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I have a MySql table with a field defined as:

`created` timestamp NOT NULL DEFAULT CURRENT_TIMESTAMP

On my local machine, I can run:

INSERT INTO mytbl (id, user_id, created) VALUES(88882341234, 765, null);
SELECT id, user_id, created FROM mytbl WHERE id = '88882341234';

And then 'created' will show something like '2014-06-13 21:16:42'.

But on my staging server, if I run the same queries, I get this error:

Column 'created' cannot be null.

The schemas of the tables are the same (across local and staging), which I ensured via mysqldump (to clone the table before running this test).

I'm running MySql 5.6.17 on both machines. I've also ensured that both have the same sql_mode.

What could be the problem?

P.S. For people who don't know why I'd be setting a non-nullable field's value to null, MySql Docs say:

In addition, you can initialize or update any TIMESTAMP column to the current date and time by assigning it a NULL value, unless it has been defined with the NULL attribute to permit NULL values.

  • The problem could be that the query is just wrong and MySql is holding your hand on your local machine (I suspect due to different SQL mode in effect). If created cannot be null then why on earth are you trying to set it to null? – Jon Jun 13 '14 at 21:52
  • I think this says that setting a non-nullable timestamp field's value to null is one way to get it to automatically set the value as the current time: dev.mysql.com/doc/refman/5.5/en/timestamp-initialization.html So whoever wrote this query originally (not me) was probably intending that. What do you mean by "different SQL mode"? How can I check and edit that? – Ryan Jun 13 '14 at 21:58
  • I bet you mean dev.mysql.com/doc/refman/5.6/en/sql-mode.html. I'll investigate. – Ryan Jun 13 '14 at 21:59
  • I have just added an answer. – Jon Jun 13 '14 at 22:01
  • Does either server have triggers on the table? Be sure the --triggers option in mysqldump is active. – Michael - sqlbot Jun 14 '14 at 2:33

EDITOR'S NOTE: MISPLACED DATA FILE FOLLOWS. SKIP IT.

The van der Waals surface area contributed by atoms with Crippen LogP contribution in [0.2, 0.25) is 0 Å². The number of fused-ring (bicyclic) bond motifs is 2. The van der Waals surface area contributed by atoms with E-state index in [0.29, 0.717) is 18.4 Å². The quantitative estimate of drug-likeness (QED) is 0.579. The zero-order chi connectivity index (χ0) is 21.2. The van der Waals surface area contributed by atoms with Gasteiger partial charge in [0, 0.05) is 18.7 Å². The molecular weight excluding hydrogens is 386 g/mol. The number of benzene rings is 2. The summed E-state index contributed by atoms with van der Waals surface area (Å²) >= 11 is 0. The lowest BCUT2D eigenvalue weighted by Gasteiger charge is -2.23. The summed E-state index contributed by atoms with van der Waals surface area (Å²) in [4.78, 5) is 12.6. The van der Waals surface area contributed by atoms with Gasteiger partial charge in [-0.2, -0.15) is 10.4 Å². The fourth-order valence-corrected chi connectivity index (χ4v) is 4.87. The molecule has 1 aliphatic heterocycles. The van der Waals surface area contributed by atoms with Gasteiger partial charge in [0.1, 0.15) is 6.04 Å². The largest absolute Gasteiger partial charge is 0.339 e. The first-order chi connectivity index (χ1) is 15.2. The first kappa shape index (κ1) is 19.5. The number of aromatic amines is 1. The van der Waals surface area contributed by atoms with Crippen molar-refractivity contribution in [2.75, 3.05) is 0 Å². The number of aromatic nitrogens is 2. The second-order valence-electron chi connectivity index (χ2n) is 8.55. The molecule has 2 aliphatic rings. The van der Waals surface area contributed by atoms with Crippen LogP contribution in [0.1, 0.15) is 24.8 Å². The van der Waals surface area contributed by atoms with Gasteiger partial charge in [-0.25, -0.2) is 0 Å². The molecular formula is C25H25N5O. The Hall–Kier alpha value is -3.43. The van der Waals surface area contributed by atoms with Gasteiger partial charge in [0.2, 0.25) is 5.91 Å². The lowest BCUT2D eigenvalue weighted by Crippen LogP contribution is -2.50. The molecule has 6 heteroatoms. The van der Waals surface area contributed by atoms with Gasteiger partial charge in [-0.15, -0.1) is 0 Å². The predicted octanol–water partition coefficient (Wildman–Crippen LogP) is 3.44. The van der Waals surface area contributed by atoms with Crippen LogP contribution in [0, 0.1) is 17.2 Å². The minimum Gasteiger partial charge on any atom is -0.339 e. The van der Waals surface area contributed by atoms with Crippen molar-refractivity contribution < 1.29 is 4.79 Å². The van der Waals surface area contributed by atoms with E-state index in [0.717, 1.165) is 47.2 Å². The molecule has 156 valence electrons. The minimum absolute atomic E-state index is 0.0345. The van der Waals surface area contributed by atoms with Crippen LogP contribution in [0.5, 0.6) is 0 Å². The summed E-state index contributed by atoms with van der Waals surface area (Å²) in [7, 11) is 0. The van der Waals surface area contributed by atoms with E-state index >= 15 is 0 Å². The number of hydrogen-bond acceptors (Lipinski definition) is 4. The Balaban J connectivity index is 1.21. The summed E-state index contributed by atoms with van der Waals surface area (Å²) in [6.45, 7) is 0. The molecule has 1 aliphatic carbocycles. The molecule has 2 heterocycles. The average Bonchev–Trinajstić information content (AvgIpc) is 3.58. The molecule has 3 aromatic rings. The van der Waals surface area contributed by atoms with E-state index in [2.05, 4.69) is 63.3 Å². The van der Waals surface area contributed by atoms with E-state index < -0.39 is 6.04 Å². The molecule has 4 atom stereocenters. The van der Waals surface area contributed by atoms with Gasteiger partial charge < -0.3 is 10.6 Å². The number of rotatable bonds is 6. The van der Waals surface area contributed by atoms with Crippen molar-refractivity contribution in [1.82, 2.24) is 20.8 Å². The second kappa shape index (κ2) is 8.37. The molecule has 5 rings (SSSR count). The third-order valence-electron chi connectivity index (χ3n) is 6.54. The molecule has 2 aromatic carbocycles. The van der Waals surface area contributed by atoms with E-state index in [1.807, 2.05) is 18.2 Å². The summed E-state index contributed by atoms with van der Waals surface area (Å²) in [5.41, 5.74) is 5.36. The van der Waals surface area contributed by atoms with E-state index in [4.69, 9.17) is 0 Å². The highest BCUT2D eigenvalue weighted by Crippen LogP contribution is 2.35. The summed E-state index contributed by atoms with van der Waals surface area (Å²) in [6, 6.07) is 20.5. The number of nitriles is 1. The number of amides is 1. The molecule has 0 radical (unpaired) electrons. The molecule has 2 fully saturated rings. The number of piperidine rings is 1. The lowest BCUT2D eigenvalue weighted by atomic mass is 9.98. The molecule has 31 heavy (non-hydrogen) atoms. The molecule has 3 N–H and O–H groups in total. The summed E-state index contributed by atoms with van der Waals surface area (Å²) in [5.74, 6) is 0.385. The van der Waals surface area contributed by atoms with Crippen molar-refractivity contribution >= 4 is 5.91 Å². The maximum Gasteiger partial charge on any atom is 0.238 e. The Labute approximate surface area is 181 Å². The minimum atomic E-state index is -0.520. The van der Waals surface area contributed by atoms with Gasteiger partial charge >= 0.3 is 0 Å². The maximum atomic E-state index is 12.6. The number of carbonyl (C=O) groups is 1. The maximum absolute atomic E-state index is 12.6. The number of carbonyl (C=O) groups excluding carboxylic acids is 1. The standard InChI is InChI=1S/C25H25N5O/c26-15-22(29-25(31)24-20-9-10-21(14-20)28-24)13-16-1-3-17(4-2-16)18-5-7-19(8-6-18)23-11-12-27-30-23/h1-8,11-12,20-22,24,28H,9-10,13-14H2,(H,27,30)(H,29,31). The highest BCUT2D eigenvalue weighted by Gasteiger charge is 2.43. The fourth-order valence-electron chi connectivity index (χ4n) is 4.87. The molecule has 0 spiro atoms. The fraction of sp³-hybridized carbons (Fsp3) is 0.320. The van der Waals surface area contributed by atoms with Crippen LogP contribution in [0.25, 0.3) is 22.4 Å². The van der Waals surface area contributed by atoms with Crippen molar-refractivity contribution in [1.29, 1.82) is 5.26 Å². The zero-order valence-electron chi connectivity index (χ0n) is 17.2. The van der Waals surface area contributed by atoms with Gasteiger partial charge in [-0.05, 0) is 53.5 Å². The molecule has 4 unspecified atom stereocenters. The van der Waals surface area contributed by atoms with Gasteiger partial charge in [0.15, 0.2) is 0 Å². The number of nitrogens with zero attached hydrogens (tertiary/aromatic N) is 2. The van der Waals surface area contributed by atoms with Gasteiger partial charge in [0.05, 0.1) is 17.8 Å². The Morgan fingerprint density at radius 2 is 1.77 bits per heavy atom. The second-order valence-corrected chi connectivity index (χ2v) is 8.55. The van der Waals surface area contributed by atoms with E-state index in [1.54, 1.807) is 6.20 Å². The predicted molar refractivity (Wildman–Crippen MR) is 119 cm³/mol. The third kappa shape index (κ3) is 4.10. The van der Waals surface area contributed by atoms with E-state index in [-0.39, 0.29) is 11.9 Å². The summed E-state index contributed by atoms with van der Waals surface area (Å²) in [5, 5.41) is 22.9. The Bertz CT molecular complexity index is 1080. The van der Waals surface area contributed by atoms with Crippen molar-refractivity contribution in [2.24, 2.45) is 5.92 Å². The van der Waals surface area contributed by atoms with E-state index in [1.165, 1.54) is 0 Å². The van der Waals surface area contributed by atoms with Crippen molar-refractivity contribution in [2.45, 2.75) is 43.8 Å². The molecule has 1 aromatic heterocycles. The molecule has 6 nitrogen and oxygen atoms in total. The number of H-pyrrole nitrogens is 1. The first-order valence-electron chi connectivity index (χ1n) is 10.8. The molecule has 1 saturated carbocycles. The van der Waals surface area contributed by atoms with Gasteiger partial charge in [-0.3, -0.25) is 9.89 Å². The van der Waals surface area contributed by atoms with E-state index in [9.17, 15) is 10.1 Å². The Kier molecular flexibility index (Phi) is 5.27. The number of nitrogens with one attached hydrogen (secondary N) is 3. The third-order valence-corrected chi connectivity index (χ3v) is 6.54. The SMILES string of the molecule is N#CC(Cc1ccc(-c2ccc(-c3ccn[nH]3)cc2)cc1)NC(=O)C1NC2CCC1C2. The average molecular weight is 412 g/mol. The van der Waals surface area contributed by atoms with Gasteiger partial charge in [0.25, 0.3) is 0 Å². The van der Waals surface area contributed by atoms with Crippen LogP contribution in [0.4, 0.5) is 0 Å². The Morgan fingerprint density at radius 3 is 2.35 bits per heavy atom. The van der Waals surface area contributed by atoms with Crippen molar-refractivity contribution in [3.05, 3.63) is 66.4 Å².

36

I found what the problem was. The MySql variable/parameter explicit_defaults_for_timestamp was OFF on my local machine but ON on my remote machine.

I visited my AWS RDS Parameter Groups page and changed explicit_defaults_for_timestamp from 1 to 0. Then I went to my AWS RDS instances page to watch when "Parameter Group" changed from "Applying" to "pending-reboot". Then I rebooted the particular instance.

These links helped me:

  • Thanks, works for me in my ubuntu server with mysql 5.6. – VictorV Feb 6 '15 at 19:34
  • 2
    Thanks for posting the update. Would've probably taken us ages to find the problem! – Andris Jul 17 '15 at 16:15
  • Worked for me when migraded from traditional mySQL server to Amazon RDS. – A Kunin Nov 3 '15 at 1:15
-1

The main problem is that the INSERT is just wrong: it's trying to insert a NULL into a non-nullable column.

What you should do is simply fix the query:

INSERT INTO mytbl (id, user_id) VALUES(88882341234, 765);

The reason this causes an error only on the staging server is that the server operates in strict SQL mode and therefore immediately aborts when you try to insert an incorrect value into created.

You can easily check the SQL mode in effect with SELECT @@SESSION.sql_mode and change it (perhaps so you can reproduce the error on your own server) with

SET SESSION sql_mode = 'STRICT_ALL_TABLES'
  • Unfortunately, my 2 servers have the same sql_mode already, so this isn't the problem. And I don't want to edit the query because it has worked for years (and is still working on my local machine) and only stopped working on my Staging server this week suddenly (and I haven't been able to figure out what changed with my Staging server). Thanks for trying, though. – Ryan Jun 13 '14 at 22:18
  • @Ryan: What does it matter that it has worked for years if it doesn't work now and you know that it's wrong? What would it take to decide that broken needs fixing? It's your code, your choice for sure but I just can't grok that line of reasoning. – Jon Jun 13 '14 at 22:22
  • 2
    The fact that it's not broken on my local machine or in production means that I don't understand the problem yet, and the problem is specific to Staging. I never want to change code (especially when it's making money for us in production) without understanding. I want to figure out what changed within the past few days. – Ryan Jun 13 '14 at 23:09

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